Thousands of public transport and taxi drivers have postponed a second massive anti-app-based transportation rally until Tuesday (March 22), after failing to secure police permits in time.
The rally is expected to bring even more protestors than last week, which saw 2,000 drivers protest against Uber and GrabCar, claiming the apps fail to comply with the 2009 Road Traffic Law.
Land Transportation Drivers Association (PPAD) spokesman Daelami said drivers had postponed the action after Jakarta Police confirmed a rally permit had been issued for Tuesday.
“In the beginning, we proposed to rally on Monday, but police refused to issue the permit,” Daelami said on late Sunday, as reported by Detik.com.
The activities of taxi and other public transport on Monday will remain as normal, he said.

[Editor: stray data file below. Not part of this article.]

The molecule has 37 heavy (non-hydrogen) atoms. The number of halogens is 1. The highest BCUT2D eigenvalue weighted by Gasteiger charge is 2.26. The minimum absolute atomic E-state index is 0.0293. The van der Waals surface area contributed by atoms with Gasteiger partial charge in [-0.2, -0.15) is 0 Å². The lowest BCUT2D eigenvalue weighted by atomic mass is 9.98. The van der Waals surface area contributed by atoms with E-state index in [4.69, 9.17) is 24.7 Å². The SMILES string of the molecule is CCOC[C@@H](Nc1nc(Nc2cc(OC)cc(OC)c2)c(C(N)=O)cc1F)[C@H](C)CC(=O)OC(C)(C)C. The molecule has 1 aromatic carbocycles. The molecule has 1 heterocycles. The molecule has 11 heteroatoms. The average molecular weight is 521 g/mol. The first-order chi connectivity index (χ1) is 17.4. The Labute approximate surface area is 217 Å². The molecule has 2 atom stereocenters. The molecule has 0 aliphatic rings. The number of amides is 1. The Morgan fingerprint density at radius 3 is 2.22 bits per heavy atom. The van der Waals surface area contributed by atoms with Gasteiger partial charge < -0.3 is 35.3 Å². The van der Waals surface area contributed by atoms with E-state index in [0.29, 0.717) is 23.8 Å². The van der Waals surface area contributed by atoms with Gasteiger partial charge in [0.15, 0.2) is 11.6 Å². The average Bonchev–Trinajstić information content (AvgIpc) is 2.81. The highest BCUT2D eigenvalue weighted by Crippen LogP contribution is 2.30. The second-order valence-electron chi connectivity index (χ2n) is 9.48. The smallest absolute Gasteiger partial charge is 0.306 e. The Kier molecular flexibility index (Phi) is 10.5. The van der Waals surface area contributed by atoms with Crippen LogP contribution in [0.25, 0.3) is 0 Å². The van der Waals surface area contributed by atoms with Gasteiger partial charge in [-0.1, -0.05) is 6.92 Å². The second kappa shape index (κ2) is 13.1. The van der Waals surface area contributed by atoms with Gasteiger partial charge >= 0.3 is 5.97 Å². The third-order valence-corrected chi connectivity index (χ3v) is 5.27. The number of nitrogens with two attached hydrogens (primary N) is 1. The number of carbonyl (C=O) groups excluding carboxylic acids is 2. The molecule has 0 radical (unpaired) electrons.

The rally on Tuesday is expected to see more than 10,000 drivers participate.
Protestors are scheduled to start the rally at 9 a.m. at the House of Representatives Complex on Jalan Gatot Subroto in South Jakarta. Representatives of the drivers association will also meet with the Communications Ministry.
The protest comes after a government decision last week to allow the app-based transportation companies operate as a cooperative, known as the Indonesian Car Rental Cooperative (PPRI).
The cooperative was officially recognized by the Ministry for Cooperatives and Small and Medium Enterprises last Wednesday, following talks between the company, officials from the newly established cooperative and SMEs Minister Anak Agung Gede Puspayoga.
GrabCar along with similar ride-sharing application Uber, has been met with great criticism from taxi and public transportation operators since they were first introduced. With their incomes declining, the operators said the newcomers should be banned for violating the 2009 Road Traffic Law, under which they are not recognized as a form of public transportation.
The argument has won over some key officials, most notably Transportation Minister Ignasius Jonan who issued a letter in November banning all app-based ride-hailing services, including motorcycle taxi apps GoJek and GrabBike.
The move was overruled by President Joko Widodo less than 24 hours after the letter was issued.